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For connected cars, product lifecycle management needs a digital turbo boost

Automakers can keep pace with fast-changing tastes by linking digital PLM with social media, analytics, mobility and the cloud.


Surging demand for connected vehicles offers fresh horizons for manufacturers yet also greatly increases complexity. Automakers must merge processes and tools to manage the interface between vehicle dashboards and software. They also need to keep pace with the latest apps to enable smartphone capabilities that consumers want in their vehicles.

To succeed, leading automakers will adopt digital product lifecycle management (PLM), which serves as a hub for product development. This approach enables digital dissemination of varied data among functions such as engineering, product development, supply chain management, manufacturing, services and marketing.

Digital PLM can help companies oversee the intricacies of complex processes, and be more agile and responsive to market opportunities. Automakers should consider optimizing Digital PLM by incorporating social media, analytics, big data, mobile, and cloud technologies.



In-car technology continues to excite the public, as seen at conventions such as the International Consumer Electronics Show in Las Vegas and the North American International Auto Show in Detroit. Manufacturers are adjusting their strategies to succeed in a market being driven by digital technologies.

Drivers are twice as likely to choose vehicles based on in-car technology options than by performance, according to Accenture research.

The rise of the connected vehicle presents complex challenges to product development. Software giants are adding hardware solutions to their product portfolios, while hardware innovators are doing the same in reverse to gain a competitive advantage.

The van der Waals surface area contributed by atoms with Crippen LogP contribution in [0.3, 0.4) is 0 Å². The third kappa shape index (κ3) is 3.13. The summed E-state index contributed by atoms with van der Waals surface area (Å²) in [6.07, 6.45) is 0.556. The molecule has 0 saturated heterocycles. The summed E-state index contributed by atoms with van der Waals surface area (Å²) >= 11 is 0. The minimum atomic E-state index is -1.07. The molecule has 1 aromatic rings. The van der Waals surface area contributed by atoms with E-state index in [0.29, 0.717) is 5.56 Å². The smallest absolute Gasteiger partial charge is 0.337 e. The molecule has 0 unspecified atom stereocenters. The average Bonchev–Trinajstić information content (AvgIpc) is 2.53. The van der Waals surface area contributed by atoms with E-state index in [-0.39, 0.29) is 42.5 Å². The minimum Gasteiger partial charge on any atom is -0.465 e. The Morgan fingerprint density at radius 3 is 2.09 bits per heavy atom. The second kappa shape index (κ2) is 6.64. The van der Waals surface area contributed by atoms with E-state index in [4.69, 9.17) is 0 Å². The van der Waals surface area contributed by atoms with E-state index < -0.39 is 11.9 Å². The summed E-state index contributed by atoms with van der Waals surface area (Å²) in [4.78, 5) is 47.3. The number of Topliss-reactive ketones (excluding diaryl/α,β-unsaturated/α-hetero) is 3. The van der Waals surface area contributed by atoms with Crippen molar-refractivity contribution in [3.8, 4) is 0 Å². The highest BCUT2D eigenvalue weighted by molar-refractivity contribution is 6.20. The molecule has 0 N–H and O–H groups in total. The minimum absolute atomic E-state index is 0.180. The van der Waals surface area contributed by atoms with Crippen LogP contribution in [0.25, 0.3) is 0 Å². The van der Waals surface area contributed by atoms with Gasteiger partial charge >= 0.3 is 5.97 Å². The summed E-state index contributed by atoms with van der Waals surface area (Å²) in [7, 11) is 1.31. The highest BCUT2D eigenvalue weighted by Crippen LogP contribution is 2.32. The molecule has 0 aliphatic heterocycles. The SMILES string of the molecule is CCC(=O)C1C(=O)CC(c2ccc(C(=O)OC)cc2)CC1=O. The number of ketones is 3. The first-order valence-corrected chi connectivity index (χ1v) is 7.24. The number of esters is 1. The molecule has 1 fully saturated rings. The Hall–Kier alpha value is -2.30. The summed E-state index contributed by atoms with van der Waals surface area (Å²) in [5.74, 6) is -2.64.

If ever there was a time for to accelerate development, it is today as automakers pursue success while technology companies put their best minds behind the wheel to disrupt the market.

Key Findings

Automakers need responsive and intelligent PLM networks that can capture the changing pulse of technology development and consumer sentiment. Digital PLM results in a highly interactive network with many more inter-connections than the linear model.

Conceptually, picture Digital PLM at the center. Surrounding the hub are all development processes (e.g., product concept through product retirement.)

The inherent advantage of Digital PLM is information flows between the central hub and all surrounding processes more directly, thereby enabling faster and varied back-and-forth transmission of data.

Along with helping automakers manage the rapid stream of in-car developments, digital PLM can turbo-charge their ability to innovate in the fast-evolving world of connected vehicles.


​Manufacturers are adjusting their competitive strategies to succeed in a market increasingly driven by innovations enabled by digital technology. As an example, one of the public's best-loved forms of large hardware—the automobile—is being enhanced with innovative applications.

The connected vehicle, which is dominating car-buying preferences, has given auto manufacturers a prime opportunity to strengthen their competitive position. To succeed, they must master product-development complexities relative to managing the influx of software and hardware applications needed to enable the latest in-car technologies.

A key challenge is determining how to manage product development while integrating the latest consumer-technology ad​vances in cars. One promising strategy is to adopt digital PLM.


Digital PLM is a flexible and high-powered approach that can help companies take advantage of new opportunities. Automakers should consider optimizing Digital PLM by incorporating:

Social Media. Solicit input for the next generation of in-car technology systems and services, and receive it much faster. Social media channels are efficient for receiving critical feedback on product performance.

Analytics and Big Data. Companies can see how consumers use in-car technologies, as well as know which capabilities are popular. Automakers can then use this information to prioritize ideas for new products.

Mobile. Customers, suppliers, employees and other stakeholders can communicate and participate in development more quickly and easily, thereby reducing wait time and boosting speed-to-market.

The Cloud. With its pay-per-use commercial framework, the cloud allows automakers to scale computing up and down during various phases of product development. This approach alleviates the need to continually build new engineering infrastructure.